This award recognizes the most outstanding rhetoric of science and technology-related article published the preceding calendar year. 2012 represented the inaugural year for the Article of the Year award. Each year the winners will be recognized at the annual ARST business meeting, held during NCA.



Michelle Gibbons

Department of Communication, University of Cincinnati

“Beliefs about the mind as doxastic inventional resource: Freud, neuroscience and the case of Dr. Spock's Baby and Child Care.” (2014). Rhetoric Society Quarterly 44(5), 427-448.


Lauren R. Kolodziejski

Department of Communication, California Polytechnic State University

“Harms of hedging in scientific discourse: Andrew Wakefield and the origins of the autism vaccine controversy. ” (2014). Technical Communication Quarterly 23(3), 165-183.



John Lynch

Department of Communication, University of Cincinnati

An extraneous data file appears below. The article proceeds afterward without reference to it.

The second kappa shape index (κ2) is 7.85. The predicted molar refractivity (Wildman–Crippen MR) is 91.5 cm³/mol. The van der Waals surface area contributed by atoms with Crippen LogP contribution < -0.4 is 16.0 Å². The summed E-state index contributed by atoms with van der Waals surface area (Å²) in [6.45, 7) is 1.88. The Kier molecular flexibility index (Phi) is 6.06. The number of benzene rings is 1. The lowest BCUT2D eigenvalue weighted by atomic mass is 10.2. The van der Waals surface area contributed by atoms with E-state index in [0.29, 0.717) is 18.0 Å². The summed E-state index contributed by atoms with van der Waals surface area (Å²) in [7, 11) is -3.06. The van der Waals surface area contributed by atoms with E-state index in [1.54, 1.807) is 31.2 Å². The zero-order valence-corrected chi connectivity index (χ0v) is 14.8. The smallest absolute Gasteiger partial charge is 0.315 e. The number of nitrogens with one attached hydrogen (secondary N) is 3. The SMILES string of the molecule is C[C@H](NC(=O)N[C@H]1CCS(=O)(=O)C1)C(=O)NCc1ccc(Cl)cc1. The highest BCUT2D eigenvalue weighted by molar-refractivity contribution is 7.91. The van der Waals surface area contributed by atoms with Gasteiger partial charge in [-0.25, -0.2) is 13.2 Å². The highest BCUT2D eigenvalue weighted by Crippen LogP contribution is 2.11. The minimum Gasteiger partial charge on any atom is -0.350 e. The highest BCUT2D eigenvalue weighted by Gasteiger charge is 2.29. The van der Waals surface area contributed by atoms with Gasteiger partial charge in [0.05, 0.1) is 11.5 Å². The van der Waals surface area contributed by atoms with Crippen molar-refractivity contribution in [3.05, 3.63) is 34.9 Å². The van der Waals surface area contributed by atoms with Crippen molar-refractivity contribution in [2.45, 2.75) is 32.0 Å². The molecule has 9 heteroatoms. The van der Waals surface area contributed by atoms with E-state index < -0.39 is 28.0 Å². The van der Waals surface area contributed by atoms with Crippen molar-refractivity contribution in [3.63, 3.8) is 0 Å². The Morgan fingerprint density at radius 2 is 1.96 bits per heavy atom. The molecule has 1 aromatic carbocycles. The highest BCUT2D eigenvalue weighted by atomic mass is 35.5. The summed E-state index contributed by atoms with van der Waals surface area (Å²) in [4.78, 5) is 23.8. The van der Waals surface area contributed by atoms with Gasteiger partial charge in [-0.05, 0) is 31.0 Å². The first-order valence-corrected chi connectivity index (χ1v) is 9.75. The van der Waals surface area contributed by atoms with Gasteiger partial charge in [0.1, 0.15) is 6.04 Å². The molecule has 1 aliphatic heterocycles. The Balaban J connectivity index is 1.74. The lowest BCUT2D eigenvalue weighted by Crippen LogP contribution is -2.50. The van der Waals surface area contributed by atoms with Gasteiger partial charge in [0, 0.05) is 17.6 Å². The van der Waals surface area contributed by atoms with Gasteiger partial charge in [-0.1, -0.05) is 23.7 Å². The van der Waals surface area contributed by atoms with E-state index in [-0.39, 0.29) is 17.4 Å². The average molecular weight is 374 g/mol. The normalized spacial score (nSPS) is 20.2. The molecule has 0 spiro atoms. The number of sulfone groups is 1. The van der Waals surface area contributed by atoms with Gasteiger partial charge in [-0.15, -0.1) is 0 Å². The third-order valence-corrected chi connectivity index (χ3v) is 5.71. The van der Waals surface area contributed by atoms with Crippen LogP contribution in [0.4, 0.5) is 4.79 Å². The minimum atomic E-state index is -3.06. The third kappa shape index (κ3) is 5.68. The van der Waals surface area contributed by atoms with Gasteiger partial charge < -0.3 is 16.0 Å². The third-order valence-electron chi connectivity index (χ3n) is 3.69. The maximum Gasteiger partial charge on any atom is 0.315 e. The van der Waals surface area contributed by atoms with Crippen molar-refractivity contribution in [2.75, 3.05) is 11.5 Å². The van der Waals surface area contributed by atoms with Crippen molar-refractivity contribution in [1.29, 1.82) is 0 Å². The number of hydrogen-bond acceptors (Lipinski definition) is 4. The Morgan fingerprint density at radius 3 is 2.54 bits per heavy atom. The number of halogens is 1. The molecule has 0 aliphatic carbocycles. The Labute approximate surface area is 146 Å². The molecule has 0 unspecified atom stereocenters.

“‘Prepare to Believe’: The Creation Museum as Embodied Conversion Narrative. ” (2013). Rhetoric & Public Affairs 16(1).



Risa Applegarth

English Department, University of North Carolina Greensboro


"Rhetorical Scarcity: Spatial and Economic Inflections on Genre Change." (2012). College Composition and Communication, 63(3), 453-483.


Kenneth Walker

English Department, University of Arizona

Lynda Walsh

English Department, University of Nevada, Reno



"'No One Yet Knows What the Ultimate Consequences May Be': How Rachel Carson Transformed Scientific Uncertainty into a Site for Public Participation in Silent Spring." (2012).
Journal of Business and Technical Communication, 26(1), 3-34.



S. Scott Graham

English Department, University of Wisconsin-Milwaukee


"Dis-ease or disease? Ontological rarefaction in the
medical-industrial complex." (2011).
Journal of Medical Humanities, 32(3), 167-187.


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